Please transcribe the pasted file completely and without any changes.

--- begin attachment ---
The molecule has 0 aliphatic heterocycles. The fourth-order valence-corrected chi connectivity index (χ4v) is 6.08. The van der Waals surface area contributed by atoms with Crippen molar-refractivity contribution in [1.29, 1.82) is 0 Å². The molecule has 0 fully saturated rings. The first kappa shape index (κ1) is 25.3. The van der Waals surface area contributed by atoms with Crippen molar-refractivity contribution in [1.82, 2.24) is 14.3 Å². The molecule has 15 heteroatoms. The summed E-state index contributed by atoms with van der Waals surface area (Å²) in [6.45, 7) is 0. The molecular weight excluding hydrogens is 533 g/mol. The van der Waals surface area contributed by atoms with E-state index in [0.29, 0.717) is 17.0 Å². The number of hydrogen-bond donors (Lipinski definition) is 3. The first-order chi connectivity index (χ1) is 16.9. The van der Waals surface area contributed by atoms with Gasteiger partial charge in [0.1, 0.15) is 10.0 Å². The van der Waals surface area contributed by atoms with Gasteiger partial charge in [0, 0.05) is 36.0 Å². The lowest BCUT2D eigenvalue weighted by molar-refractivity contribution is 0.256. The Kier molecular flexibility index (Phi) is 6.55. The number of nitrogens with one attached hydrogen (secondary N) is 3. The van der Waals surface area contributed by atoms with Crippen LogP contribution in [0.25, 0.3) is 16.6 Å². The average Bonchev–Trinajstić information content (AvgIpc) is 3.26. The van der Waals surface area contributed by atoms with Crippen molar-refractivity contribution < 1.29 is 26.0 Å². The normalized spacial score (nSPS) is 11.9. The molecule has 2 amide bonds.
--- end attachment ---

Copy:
The molecule has 0 aliphatic heterocycles. The fourth-order valence-corrected chi connectivity index (χ4v) is 6.08. The van der Waals surface area contributed by atoms with Crippen molar-refractivity contribution in [1.29, 1.82) is 0 Å². The molecule has 0 fully saturated rings. The first kappa shape index (κ1) is 25.3. The van der Waals surface area contributed by atoms with Crippen molar-refractivity contribution in [1.82, 2.24) is 14.3 Å². The molecule has 15 heteroatoms. The summed E-state index contributed by atoms with van der Waals surface area (Å²) in [6.45, 7) is 0. The molecular weight excluding hydrogens is 533 g/mol. The van der Waals surface area contributed by atoms with E-state index in [0.29, 0.717) is 17.0 Å². The number of hydrogen-bond donors (Lipinski definition) is 3. The first-order chi connectivity index (χ1) is 16.9. The van der Waals surface area contributed by atoms with Gasteiger partial charge in [0.1, 0.15) is 10.0 Å². The van der Waals surface area contributed by atoms with Gasteiger partial charge in [0, 0.05) is 36.0 Å². The lowest BCUT2D eigenvalue weighted by molar-refractivity contribution is 0.256. The Kier molecular flexibility index (Phi) is 6.55. The number of nitrogens with one attached hydrogen (secondary N) is 3. The van der Waals surface area contributed by atoms with Crippen LogP contribution in [0.25, 0.3) is 16.6 Å². The average Bonchev–Trinajstić information content (AvgIpc) is 3.26. The van der Waals surface area contributed by atoms with Crippen molar-refractivity contribution < 1.29 is 26.0 Å². The normalized spacial score (nSPS) is 11.9. The molecule has 2 amide bonds.